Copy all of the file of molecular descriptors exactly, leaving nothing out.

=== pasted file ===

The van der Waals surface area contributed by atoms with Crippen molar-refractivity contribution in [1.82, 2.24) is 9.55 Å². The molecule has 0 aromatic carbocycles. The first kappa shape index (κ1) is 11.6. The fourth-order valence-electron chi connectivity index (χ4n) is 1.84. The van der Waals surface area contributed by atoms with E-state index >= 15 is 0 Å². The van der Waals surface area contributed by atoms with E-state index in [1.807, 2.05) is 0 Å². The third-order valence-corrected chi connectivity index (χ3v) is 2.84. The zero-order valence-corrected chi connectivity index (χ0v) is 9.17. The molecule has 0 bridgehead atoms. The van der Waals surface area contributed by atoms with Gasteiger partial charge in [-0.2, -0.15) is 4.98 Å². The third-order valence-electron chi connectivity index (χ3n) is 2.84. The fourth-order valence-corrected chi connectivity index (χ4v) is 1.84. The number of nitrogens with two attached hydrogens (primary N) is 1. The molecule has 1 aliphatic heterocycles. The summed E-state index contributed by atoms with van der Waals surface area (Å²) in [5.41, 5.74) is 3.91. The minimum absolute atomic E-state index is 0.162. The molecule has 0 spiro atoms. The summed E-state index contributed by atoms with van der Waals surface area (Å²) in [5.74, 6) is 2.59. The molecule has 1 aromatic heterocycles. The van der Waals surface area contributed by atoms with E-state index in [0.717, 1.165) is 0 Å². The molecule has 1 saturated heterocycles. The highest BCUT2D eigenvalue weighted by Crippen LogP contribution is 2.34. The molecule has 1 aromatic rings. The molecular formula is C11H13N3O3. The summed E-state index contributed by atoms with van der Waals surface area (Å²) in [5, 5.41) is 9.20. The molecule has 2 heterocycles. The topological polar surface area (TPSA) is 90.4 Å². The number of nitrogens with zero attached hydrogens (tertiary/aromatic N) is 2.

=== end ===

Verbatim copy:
The van der Waals surface area contributed by atoms with Crippen molar-refractivity contribution in [1.82, 2.24) is 9.55 Å². The molecule has 0 aromatic carbocycles. The first kappa shape index (κ1) is 11.6. The fourth-order valence-electron chi connectivity index (χ4n) is 1.84. The van der Waals surface area contributed by atoms with E-state index >= 15 is 0 Å². The van der Waals surface area contributed by atoms with E-state index in [1.807, 2.05) is 0 Å². The third-order valence-corrected chi connectivity index (χ3v) is 2.84. The zero-order valence-corrected chi connectivity index (χ0v) is 9.17. The molecule has 0 bridgehead atoms. The van der Waals surface area contributed by atoms with Gasteiger partial charge in [-0.2, -0.15) is 4.98 Å². The third-order valence-electron chi connectivity index (χ3n) is 2.84. The fourth-order valence-corrected chi connectivity index (χ4v) is 1.84. The number of nitrogens with two attached hydrogens (primary N) is 1. The molecule has 1 aliphatic heterocycles. The summed E-state index contributed by atoms with van der Waals surface area (Å²) in [5.41, 5.74) is 3.91. The minimum absolute atomic E-state index is 0.162. The molecule has 0 spiro atoms. The summed E-state index contributed by atoms with van der Waals surface area (Å²) in [5.74, 6) is 2.59. The molecule has 1 aromatic heterocycles. The van der Waals surface area contributed by atoms with E-state index in [0.717, 1.165) is 0 Å². The molecule has 1 saturated heterocycles. The highest BCUT2D eigenvalue weighted by Crippen LogP contribution is 2.34. The molecule has 1 aromatic rings. The molecular formula is C11H13N3O3. The summed E-state index contributed by atoms with van der Waals surface area (Å²) in [5, 5.41) is 9.20. The molecule has 2 heterocycles. The topological polar surface area (TPSA) is 90.4 Å². The number of nitrogens with zero attached hydrogens (tertiary/aromatic N) is 2.